The commented authors [1] stressed that the central question in a modeling process suffused with uncertainty is: are the errors which may be present in one type of data input to the model significant in terms of the sensitivity of the model? In certain situations, they may be critical, but in others they may not, the both options are possible even on the same DEM. On this question partly answers the already mentioned ISO 19157 with the implementation of usability as a statement on the general quality of the datasets. The concepts of usability, fitness for use (purpose) and lineage are vague and often misused. The usability concept can include any important information that may affect the purposes for which the data is used. Namely, the user should be aware of the particular application (according to individual requirements) or to more universal use (multi-purpose). Sensitivity analysis in error and uncertainty propagation is, therefore, an important issue towards robust models combining different datasets, such as the DEM which is analyzed with other data. The problem of combined data outlines the authors [1] explain in contexts of hydrological and diffuse pollution modeling, where the effect of the error may be diluted, and be unimportant compared to errors in other data and uncertainty in the model itself. There are also some more general situations where different properties of DEM are important, such as sensitivity to small random or gross errors (blunders) on flat areas in flooding analysis [9]. In this case, the systematic error (e.g. systematically incorrect altitude of 10 m) does not influence the results.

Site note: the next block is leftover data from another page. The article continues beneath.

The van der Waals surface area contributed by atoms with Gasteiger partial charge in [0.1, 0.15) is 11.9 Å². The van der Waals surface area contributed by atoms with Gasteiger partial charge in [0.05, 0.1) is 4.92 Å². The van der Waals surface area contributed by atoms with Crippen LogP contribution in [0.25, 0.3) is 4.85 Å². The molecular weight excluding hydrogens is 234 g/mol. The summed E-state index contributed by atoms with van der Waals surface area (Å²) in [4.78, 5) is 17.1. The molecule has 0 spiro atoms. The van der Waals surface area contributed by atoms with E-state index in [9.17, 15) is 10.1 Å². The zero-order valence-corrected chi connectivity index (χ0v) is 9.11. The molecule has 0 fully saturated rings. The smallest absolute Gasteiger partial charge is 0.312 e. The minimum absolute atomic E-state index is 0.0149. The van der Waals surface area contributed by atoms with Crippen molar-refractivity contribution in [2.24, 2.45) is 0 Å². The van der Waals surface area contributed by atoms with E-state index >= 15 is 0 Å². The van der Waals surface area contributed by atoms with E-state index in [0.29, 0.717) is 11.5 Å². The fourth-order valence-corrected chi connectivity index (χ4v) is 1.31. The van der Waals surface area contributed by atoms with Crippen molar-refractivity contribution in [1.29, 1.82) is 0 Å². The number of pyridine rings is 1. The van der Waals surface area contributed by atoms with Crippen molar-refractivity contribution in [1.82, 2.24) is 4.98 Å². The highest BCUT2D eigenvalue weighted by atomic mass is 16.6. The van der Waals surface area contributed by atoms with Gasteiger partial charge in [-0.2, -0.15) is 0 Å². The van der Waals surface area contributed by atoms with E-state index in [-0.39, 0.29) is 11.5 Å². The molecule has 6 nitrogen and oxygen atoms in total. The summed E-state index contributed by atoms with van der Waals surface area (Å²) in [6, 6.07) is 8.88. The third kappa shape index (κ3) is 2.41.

The authors [1] review a number of articles concerning error reduction and fitness for use. Standardized and other data quality concepts are part of continuous evolution. The usability can be enhanced in order to realize a quality control/assurance, e.g. to verify the data or identify the errors. Further on, the errors and uncertainty can be reduced, corrected or eliminated and the quality of the dataset (in our case the DEM) improved [3]. The more comprehensive approaches comprise interoperability, total quality control or management [10], sustainability and other principles in the concept of spatial data quality improvement.

3. More Robust and Comprehensive Solutions

It is clear from the previous sections that there are many practical gaps in understanding the uncertainty of the datasets used in the earth and environmental studies. I think we need more research on different kind uncertainties of the spatial datasets in relation to the target applications, and towards near-universal spatial datasets for as many applications. After all, the DEM is such a model, which has to be a very common dataset, irrespective to the methods used for processing. A number of particular solutions in quality control are discussed [1], but there exist no unique criteria or single measure for the DEM quality [11].The DEM errors are also not randomly, not normally, not identically, and not stationary distributed [6]. It is known that the spatial autocorrelation of the error on detailed DEM is the result of a complex combination of random and systematic-like components [12].